In the experiments conducted, primary use was made of granulate of polyamide marketed by Mitsubishi Gas Chemicals, Japan, under the designation MXD6, and granulate of PET marketed by Eastman Kodak, U.S.A., under the designation 7352. The amount of admixed polyamide was 2%, but experiments have shown that higher porportions of polyamide give a more rapid aging, but also a deterioration in mechanical properties of the material. At a level of 10 percent by weight, these properties become so poor that the container formed according to the specific process outlined in connection with U.S. Pat. No. 4,405,546 and GB 2 168 315 is no longer suitable for use in storing, after sealing, the products disclosed in the introduction to this specification.

It is apparent from the foregoing description that a key feature of the present invention is the presence of an activating metal in the mixture of PET and polyamide and that said presence is responsible for the attainment of the high oxygen barrier properties in a container produced from said mixture. It should be emphasized that this improvement of the oxygen barrier properties is independent of whether said metal has been introduced by way of a positive step or the presence of the metal in the polymers is due to the metal catalyst added in the production of the polymers.

Patent Citations
Cited PatentFiling datePublication dateApplicantTitle
US3586514 *28 May 196922 Jun 1971Heineken Tech Beheer NvThin-walled plastic container for beer
US4048361 *30 Jul 197613 Sep 1977Valyi Emery IPermselectivity
US4104466 *4 Mar 19751 Aug 1978Eishun TsuchidaPolymeric metal complex and method of manufacturing the same
US4384972 *15 Jun 197824 May 1983Toppan Printing Co., Ltd.Foodstuff freshness keeping agents
US4417021 *8 Apr 198122 Nov 1983Asahi Kasei Kogyo Kabushiki KaishaPolyamides, polyhydrazides as nucleation agents, molding
US4501781 *4 Feb 198326 Feb 1985Yoshino Kogyosho Co., Ltd.Blend of polyethylene terephthalate and xylylene polyamide
US4524045 *24 Aug 198318 Jun 1985Yoshino Kogyosho Co., Ltd.Method of fabricating bottle-shaped container of saturated polyester
US4567227 *13 Nov 198428 Jan 1986Celanese CorporationBlend of wholly aromatic polyester and poly(ester-amide) capable of exhibiting an anisotropic melt phase
US4631159 *29 Nov 198423 Dec 1986Kanegafuchi Kagaku Kogyo Kabushiki KaishaMethod of aging expansion-molded body of polyolefin
US4772656 *11 Dec 198620 Sep 1988Linwo Industries LimitedAluminum powder
DE1933997A1 *4 Jul 196926 Feb 1970Allied ChemWaermestabilisiertes Polycaproamidharz
DE2410882A1 *7 Mar 197426 Sep 1974Toray IndustriesDreiwandiger bzw. dreischichtiger behaelter und verfahren zur herstellung eines solchen behaelters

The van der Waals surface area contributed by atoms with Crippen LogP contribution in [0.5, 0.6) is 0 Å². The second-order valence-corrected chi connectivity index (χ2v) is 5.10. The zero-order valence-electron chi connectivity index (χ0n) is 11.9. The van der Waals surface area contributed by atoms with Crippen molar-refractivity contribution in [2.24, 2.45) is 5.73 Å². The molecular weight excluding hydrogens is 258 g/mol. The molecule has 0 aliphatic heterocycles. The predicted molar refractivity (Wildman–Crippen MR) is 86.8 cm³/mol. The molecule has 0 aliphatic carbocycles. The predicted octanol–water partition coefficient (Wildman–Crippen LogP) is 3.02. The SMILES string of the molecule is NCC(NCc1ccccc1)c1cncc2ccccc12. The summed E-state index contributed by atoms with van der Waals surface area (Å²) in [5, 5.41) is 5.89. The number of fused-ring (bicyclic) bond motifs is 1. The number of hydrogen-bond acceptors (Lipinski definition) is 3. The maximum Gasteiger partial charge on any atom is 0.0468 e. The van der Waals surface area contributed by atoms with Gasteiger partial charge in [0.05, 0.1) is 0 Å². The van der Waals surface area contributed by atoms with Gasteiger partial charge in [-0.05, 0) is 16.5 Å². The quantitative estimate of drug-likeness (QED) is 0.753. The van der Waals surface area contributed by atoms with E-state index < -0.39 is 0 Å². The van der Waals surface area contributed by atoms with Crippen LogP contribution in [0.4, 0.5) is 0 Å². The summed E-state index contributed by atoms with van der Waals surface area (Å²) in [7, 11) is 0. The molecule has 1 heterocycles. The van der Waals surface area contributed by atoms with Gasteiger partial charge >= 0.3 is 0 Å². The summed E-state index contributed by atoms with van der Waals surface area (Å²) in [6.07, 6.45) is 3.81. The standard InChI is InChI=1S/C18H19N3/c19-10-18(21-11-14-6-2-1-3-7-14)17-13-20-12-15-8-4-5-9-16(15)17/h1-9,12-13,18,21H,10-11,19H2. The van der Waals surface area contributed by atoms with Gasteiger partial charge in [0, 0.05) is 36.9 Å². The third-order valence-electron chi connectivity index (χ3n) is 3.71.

EP0083826A1 *8 Jan 198220 Jul 1983American Can CompanyOxygen-absorbing structures for protecting contents of containers from oxidation, containers embodying such structures and method of protecting oxidation-susceptible products
EP0092979A2 *21 Apr 19832 Nov 1983Yoshino Kogyosho CO., LTD.Bottle-shaped container
GB1469396A * Title not available
Referenced by
Citing PatentFiling datePublication dateApplicantTitle
US5281360 *31 Jan 199025 Jan 1994American National Can CompanyBarrier composition and articles made therefrom
US5387368 *6 Nov 19927 Feb 1995Mitsubishi Gas Chemical Company, Inc.Oxygen-scavenging composition
US5639815 *7 Jun 199517 Jun 1997Carnaudmetalbox PlcPackaging
US5641825 *28 Mar 199424 Jun 1997Chevron Chemical CompanyOxygen scavenging homogeneous modified polyolefin-oxidizable polymer-metal salt blends
US5759653 *14 Dec 19942 Jun 1998Continental Pet Technologies, Inc.Beverage bottles; increased shelf life
US5830545 *29 Apr 19963 Nov 1998Tetra Laval Holdings & Finance, S.A.Multilayer, high barrier laminate
US5866649 *7 Jun 19952 Feb 1999American National Can CompanyAromatic condensation polymers, transition metal catalyst
US5889093 *3 Feb 199730 Mar 1999Mitsubishi Gas Chemical Company, Inc.Oxygen-absorbing resin composition and packing material, multi-layered packing material, package and packing method using the same
US5952066 *28 Oct 199714 Sep 1999Continental Pet Technologies, Inc.Transparent package with aliphatic polyketone oxygen scavenger
US5955527 *18 Apr 199721 Sep 1999Carnaudmetalbox PlcPackaging
US6086991 *6 Jun 199711 Jul 2000Hoechst Trespaphan GmbhMethod of priming poly(ethylene terephthalate) articles for coating
US6133361 *13 Mar 199817 Oct 2000Mitsubishi Gas Chemical Company, Inc.Oxygen-absorbing resin formulation including an oxygen absorber containing a reduced metal and an accelerator containing a metallic salt of iodine or bromide